TOKYO (Reuters) - Japanese Prime Minister Shinzo Abe on Sunday marked the 70th anniversary of the atomic bombing of Nagasaki by renewing his commitment to a nuclear weapons free Japan, following criticism for not making the same pledge on the anniversary of the Hiroshima bombing last week.
“As the only nation in the world to have suffered a war-time nuclear attack, I have renewed my resolve to play a leading role in pursuing a world without nuclear weapons and maintain the three non-nuclear principles,” Abe said in Nagasaki Peace Park.
The “three non-nuclear principles” are Japan’s long-standing policy of not possessing or producing nuclear arms and not letting others bring them into the country.
Japan’s defence minister triggered a new row over controversial security legislation on Wednesday when he said the bills under consideration by parliament would not rule out the military transporting the nuclear weapons of foreign forces.
Abe’s cabinet adopted a resolution last year reinterpreting the pacifist constitution, drafted by Americans after World War Two, to let Japan exercise collective self-defence, or defend an ally under attack.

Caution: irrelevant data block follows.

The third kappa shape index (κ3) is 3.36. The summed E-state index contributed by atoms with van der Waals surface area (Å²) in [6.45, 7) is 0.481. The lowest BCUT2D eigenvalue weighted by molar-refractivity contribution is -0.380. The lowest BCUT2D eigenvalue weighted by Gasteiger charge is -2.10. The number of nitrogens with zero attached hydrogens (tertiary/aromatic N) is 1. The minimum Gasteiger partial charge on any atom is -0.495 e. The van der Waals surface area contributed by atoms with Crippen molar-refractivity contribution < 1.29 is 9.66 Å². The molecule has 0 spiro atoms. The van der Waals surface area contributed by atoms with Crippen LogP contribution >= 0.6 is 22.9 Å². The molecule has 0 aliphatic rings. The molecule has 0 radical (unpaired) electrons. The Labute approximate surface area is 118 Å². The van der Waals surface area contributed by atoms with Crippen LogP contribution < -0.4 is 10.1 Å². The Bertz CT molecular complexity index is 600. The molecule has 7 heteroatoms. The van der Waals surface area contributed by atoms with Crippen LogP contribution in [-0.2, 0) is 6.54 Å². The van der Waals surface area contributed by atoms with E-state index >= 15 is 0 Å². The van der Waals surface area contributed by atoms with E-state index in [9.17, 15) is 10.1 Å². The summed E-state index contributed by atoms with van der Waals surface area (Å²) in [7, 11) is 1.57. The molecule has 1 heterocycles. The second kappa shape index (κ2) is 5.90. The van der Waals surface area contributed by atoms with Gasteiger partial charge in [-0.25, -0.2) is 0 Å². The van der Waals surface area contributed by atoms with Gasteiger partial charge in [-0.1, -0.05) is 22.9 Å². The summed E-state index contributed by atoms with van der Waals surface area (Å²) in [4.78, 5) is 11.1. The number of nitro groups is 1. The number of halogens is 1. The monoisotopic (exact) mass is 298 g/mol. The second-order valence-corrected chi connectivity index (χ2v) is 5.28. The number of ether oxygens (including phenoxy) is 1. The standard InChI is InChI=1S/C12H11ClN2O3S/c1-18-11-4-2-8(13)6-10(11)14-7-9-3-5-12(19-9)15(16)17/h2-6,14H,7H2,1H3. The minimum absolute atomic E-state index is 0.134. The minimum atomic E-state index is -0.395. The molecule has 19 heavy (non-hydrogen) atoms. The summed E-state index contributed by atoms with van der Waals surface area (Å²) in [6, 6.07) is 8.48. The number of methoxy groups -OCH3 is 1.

The unpopular bills have already passed the lower house and Abe’s ruling bloc has a majority in the upper house as well. But surveys show a majority of voters are opposed to what would be a significant shift in Japan’s defence policy.
Japanese media reported that Abe will not visit Tokyo’s controversial Yasukuni shrine for the war dead on Aug. 15, which marks the 70th anniversary of Japan’s surrender to the Allies in World War Two.
Abe is a regular visitor to the shrine and his appearances often spark ire from Asian neighbours such as China and South Korea which came under Japanese occupation.
Even if the premier stays away from Yasukuni, he may still come under scrutiny if he omits an apology in a statement expected to be released later this week marking the 70th anniversary of Japan’s defeat.
Abe has said the statement will express “remorse” for Japan’s war-time actions but domestic media reported over the weekend that the word “apology” will not be included.
Abe’s remarks are being closely watched by China and South Korea, where bitter memories of Japan’s wartime occupation and colonisation run deep, and by Tokyo’s close ally Washington.
Reporting by Shinichi Saoshiro; Editing by Michael Perry
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